Kenny Likitprakong started Hobo Wine Company 15 years ago with two wines. It is now not just a single label but an umbrella for six others (Hobo, Camp, Banyan, Folk Machine, Make Work and Ghost Writer), most which have an emphasis on value. What makes Hobo Wine Company unique is that relatively speaking, he is making small lots. Also, most of his wines are organically farmed and undergo native fermentations. While he is not just a “value” winemaker, he has, perhaps more than any other producer in California, consistently made a range of wines that are natural, tasty and inexpensive. I asked him how he is able to do this.
PSB: In general, California is not a cheap place to do business. How have you been able to make high-quality wines that are inexpensive?
KL: We work our asses off and keep our margins pretty modest. We have a small dedicated crew that is committed to the same goal that we are – to make wines that we are proud of that as many people as possible can afford to enjoy.
PSB: There is a perception that it is more expensive to make natural wines. Do you think this is true and if so, how?
KL: I would argue the opposite. I think it might take more time and you might have to pay more attention, but you actually save a lot of money by not having to buy all of the additives. Organic farming probably costs more money. I used to say that after a few years it evened out with conventional farming, but with the increases in the cost of labor, I think it is probably more fair to say that organic farming is more expensive since it is more labor intensive.
PSB: What are some ways you can cut down on costs without compromising quality?
KL: We spend all of our money on grapes and farming. Beyond that, we keep everything as cheap as possible. We use cheap glass, cheap labels, and we run an efficient cellar. We don’t spend money on unnecessary packaging. We don’t keep our cellar at 55˚. We don’t have consultants. We try to do as much as we can in house.
PSB: How do you decide which wines to make under your different labels…Hobo vs. Camp vs. Banyan vs. Folk Machine vs. Make Work? What is the total production (approximately) for the different labels?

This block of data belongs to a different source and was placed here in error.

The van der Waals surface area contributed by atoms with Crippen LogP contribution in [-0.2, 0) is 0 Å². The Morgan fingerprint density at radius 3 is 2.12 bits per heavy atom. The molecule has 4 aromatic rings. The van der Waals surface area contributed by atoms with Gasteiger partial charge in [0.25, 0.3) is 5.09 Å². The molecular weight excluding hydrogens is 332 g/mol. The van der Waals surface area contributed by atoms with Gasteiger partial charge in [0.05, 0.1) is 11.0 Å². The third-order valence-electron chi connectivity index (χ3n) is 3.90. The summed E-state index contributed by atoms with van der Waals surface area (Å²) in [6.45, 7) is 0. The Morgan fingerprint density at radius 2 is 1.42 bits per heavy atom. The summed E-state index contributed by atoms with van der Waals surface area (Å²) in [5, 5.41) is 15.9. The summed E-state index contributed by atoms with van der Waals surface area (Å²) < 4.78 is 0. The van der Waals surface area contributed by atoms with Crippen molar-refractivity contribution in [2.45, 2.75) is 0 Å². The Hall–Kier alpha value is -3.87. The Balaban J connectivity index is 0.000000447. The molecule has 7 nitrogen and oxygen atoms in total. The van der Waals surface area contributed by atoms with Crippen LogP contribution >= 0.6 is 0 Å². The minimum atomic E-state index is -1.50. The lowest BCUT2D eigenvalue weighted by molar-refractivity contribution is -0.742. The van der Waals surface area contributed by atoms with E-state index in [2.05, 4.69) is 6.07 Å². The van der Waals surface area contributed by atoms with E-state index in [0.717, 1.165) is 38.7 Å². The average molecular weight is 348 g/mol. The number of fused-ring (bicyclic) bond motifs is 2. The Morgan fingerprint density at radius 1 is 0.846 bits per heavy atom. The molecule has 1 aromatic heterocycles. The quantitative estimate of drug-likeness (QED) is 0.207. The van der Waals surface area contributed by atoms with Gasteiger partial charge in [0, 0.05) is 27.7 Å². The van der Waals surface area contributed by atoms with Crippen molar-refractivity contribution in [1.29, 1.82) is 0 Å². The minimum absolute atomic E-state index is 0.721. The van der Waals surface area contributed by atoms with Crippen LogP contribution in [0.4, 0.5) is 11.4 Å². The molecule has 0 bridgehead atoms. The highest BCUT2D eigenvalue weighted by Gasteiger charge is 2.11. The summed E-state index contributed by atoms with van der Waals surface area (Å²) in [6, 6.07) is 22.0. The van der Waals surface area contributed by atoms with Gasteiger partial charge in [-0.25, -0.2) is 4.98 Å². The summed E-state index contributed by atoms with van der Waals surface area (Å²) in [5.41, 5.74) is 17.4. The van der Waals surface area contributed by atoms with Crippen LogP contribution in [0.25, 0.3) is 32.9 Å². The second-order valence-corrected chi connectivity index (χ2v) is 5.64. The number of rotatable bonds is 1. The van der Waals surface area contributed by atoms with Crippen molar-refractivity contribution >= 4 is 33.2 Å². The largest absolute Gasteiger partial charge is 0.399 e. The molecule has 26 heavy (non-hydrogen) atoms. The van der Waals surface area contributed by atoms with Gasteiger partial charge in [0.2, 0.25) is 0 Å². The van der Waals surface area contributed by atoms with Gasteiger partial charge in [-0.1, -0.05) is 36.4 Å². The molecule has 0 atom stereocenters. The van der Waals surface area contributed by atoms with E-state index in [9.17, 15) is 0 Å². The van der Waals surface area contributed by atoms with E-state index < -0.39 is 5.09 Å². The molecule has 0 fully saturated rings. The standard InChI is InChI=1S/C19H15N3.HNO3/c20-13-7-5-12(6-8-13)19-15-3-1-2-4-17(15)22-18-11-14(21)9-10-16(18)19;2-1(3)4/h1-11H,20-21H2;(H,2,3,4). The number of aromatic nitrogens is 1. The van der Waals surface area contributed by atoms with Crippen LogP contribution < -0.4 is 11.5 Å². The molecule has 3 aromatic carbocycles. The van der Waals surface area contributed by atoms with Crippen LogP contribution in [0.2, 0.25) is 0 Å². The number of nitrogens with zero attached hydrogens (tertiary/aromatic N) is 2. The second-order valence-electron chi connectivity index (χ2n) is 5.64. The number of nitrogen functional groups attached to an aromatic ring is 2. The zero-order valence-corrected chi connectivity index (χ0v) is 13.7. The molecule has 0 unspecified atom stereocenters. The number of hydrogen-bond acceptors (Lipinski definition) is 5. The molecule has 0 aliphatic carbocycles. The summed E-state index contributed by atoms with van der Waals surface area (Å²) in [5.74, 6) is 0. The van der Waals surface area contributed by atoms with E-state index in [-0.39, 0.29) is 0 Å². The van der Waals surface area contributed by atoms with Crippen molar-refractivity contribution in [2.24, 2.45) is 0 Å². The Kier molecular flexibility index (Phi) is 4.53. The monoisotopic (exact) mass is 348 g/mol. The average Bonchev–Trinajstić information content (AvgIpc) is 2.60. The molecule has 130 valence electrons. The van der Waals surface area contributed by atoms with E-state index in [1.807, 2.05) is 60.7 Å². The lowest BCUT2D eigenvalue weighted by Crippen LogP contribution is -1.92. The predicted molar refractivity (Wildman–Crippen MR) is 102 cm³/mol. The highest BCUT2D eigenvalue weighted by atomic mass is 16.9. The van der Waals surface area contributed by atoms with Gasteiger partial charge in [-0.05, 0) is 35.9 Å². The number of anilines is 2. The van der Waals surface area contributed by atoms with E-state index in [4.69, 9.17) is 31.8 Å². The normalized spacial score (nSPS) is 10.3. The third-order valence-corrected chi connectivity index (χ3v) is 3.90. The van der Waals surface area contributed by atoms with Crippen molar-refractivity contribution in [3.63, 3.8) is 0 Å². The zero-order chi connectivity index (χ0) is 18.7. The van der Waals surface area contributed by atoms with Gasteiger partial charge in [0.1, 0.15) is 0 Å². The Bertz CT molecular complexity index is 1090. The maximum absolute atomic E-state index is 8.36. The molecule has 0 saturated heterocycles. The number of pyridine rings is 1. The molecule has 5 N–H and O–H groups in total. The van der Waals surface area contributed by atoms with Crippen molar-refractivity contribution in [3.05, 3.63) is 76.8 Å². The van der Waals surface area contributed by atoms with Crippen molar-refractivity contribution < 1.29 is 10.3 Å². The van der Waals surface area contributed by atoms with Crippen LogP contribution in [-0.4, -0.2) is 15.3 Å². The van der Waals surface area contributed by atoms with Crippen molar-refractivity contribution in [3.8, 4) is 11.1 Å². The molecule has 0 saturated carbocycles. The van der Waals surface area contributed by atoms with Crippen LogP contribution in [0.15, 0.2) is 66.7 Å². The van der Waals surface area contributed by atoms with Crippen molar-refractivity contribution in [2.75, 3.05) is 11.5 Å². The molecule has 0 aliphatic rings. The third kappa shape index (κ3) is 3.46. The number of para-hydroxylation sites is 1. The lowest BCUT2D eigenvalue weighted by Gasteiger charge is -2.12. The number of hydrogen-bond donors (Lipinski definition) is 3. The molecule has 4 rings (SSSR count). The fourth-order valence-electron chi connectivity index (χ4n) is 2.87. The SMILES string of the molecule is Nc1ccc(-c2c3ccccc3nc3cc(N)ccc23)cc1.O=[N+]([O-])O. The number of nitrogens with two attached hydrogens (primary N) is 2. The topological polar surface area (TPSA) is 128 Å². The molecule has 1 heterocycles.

KL: Total production hovers around 30K cases. Each of the labels has its own set of vineyards for the most part. Banyan is just Gewürztraminer. Hobo is all AVA specific Sonoma County. Ghostwriter is all Santa Cruz area fruit. Folk Machine is kind of everything else and a little more fun and experimental at the winery.
PSB: How do you find inexpensive organically farmed fruit sources? To this end, do you farm any vineyards yourself? More people are starting to do this to cut down on costs.
KL: We buy very expensive fruit and try to realize some economy of scale as we make our way to the end product. Our volume also allows us to work on a pretty aggressive margin. This has always been our model, but it took many years to grow into it and we still are to some extent.
We do farm a few vineyards and we also lease some vineyards and work with vineyard management companies on the farming. As of yet, these arrangements don’t save us any money. It’s more about having sustainable sources and being able to ensure they are farmed the way we want them to be.
PSB: How do you market/present your less expensive wines to people so that they know that the wines are at the same time affordable, organically or sustainably farmed and good? These are three qualities that don’t often go together.
KL: To be perfectly honest, we don’t do any marketing at all. I would like to think that having been in business for 15 plus years now, we have built some kind of relationship with our customers but I actually don’t know if this is true. For the most part, I think we are relying on all the middle sales people to tell our story. We have talked about certifying our facility so we would be able to make more organic claims on the labels, but (that’s) still talk at this point.
PSB: Why have you chosen to concentrate on the value oriented segment of the market?
KL: It’s always what made sense to me and what I appreciate as a consumer. It’s a comfortable place for me to be personally and as a producer. That said, we really try to work across a few segments and do more than just produce value wines.
2016 Domaine de la Damase Vins de Pays de Vaucluse ($17)
Rhône Valley, France
Kenny imports this wine, which is made in the same spirit as the Hobo portfolio. I would never have guessed that it has more than 14% alcohol as it is balanced, bright and anything but hot. On the contrary, it has lively acidity with brambly, blueberry fruit.
2016 Folk Machine Parts & Labor Red Wine ($17) CA
This is a kitchen sink blend of Barbera,Carignan, Grenache and Syrah. It is light and easily quaffed, with vibrant cherry-berry fruit.
2016 Folk Machine Film & Camera Valdigue Film & Camera, Lolonis Family Vineyards ($20)
Redwood Valley, CA
Kenny has been making this wine for a few years using 50 –70 year old vines. In 2016, he added some younger fruit, too. Light bodied with pomegranate, a little spice and floral notes.
2016 Folk Machine Avian Science Carignane ($20)
Redwood Valley, CA
This is a lighter style of Carignan with blueberries, rhubarb, red berries and pleasantly rough tannins.
12.1 % alcohol
2016 Camp Merlot ($18)
A California Merlot with European sensibilities, this could be a mistaken for a high-quality Cru Bourgeois Bordeaux. Black olives and plush cherry, plum fruit.
2016 Camp Cabernet ($18) Sauvignon
With sage, cassis, a touch of chocolate and velvety tannins, this is a classic California Cabernet Sauvignon. If I tasted this blind, I’d peg it for at least a $40 wine.